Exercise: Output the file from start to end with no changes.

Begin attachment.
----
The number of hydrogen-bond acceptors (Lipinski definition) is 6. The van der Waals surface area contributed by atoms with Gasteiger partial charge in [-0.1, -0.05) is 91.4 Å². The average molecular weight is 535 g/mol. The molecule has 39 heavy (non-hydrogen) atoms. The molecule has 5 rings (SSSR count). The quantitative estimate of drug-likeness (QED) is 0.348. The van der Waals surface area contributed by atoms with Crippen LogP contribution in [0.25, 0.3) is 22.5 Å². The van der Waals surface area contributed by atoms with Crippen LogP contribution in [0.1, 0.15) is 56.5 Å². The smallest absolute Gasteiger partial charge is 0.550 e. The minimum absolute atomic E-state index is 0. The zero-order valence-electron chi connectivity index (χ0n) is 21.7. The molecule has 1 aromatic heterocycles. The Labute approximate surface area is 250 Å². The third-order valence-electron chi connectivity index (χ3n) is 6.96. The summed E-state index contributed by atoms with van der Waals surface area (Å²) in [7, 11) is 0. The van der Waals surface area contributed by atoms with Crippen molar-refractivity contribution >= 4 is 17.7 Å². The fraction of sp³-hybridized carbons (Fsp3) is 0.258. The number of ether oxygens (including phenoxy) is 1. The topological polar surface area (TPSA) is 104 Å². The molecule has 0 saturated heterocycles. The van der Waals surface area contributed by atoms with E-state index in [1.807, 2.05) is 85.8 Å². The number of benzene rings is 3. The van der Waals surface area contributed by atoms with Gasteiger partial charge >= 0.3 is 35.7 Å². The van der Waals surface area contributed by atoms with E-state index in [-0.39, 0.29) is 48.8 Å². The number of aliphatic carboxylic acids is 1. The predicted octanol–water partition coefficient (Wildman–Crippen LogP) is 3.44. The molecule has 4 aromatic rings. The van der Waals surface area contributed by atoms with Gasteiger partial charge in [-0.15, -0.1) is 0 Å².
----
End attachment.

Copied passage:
The number of hydrogen-bond acceptors (Lipinski definition) is 6. The van der Waals surface area contributed by atoms with Gasteiger partial charge in [-0.1, -0.05) is 91.4 Å². The average molecular weight is 535 g/mol. The molecule has 39 heavy (non-hydrogen) atoms. The molecule has 5 rings (SSSR count). The quantitative estimate of drug-likeness (QED) is 0.348. The van der Waals surface area contributed by atoms with Crippen LogP contribution in [0.25, 0.3) is 22.5 Å². The van der Waals surface area contributed by atoms with Crippen LogP contribution in [0.1, 0.15) is 56.5 Å². The smallest absolute Gasteiger partial charge is 0.550 e. The minimum absolute atomic E-state index is 0. The zero-order valence-electron chi connectivity index (χ0n) is 21.7. The molecule has 1 aromatic heterocycles. The Labute approximate surface area is 250 Å². The third-order valence-electron chi connectivity index (χ3n) is 6.96. The summed E-state index contributed by atoms with van der Waals surface area (Å²) in [7, 11) is 0. The van der Waals surface area contributed by atoms with Crippen molar-refractivity contribution >= 4 is 17.7 Å². The fraction of sp³-hybridized carbons (Fsp3) is 0.258. The number of ether oxygens (including phenoxy) is 1. The topological polar surface area (TPSA) is 104 Å². The molecule has 0 saturated heterocycles. The van der Waals surface area contributed by atoms with E-state index in [1.807, 2.05) is 85.8 Å². The number of benzene rings is 3. The van der Waals surface area contributed by atoms with Gasteiger partial charge >= 0.3 is 35.7 Å². The van der Waals surface area contributed by atoms with E-state index in [-0.39, 0.29) is 48.8 Å². The number of aliphatic carboxylic acids is 1. The predicted octanol–water partition coefficient (Wildman–Crippen LogP) is 3.44. The molecule has 4 aromatic rings. The van der Waals surface area contributed by atoms with Gasteiger partial charge in [-0.15, -0.1) is 0 Å².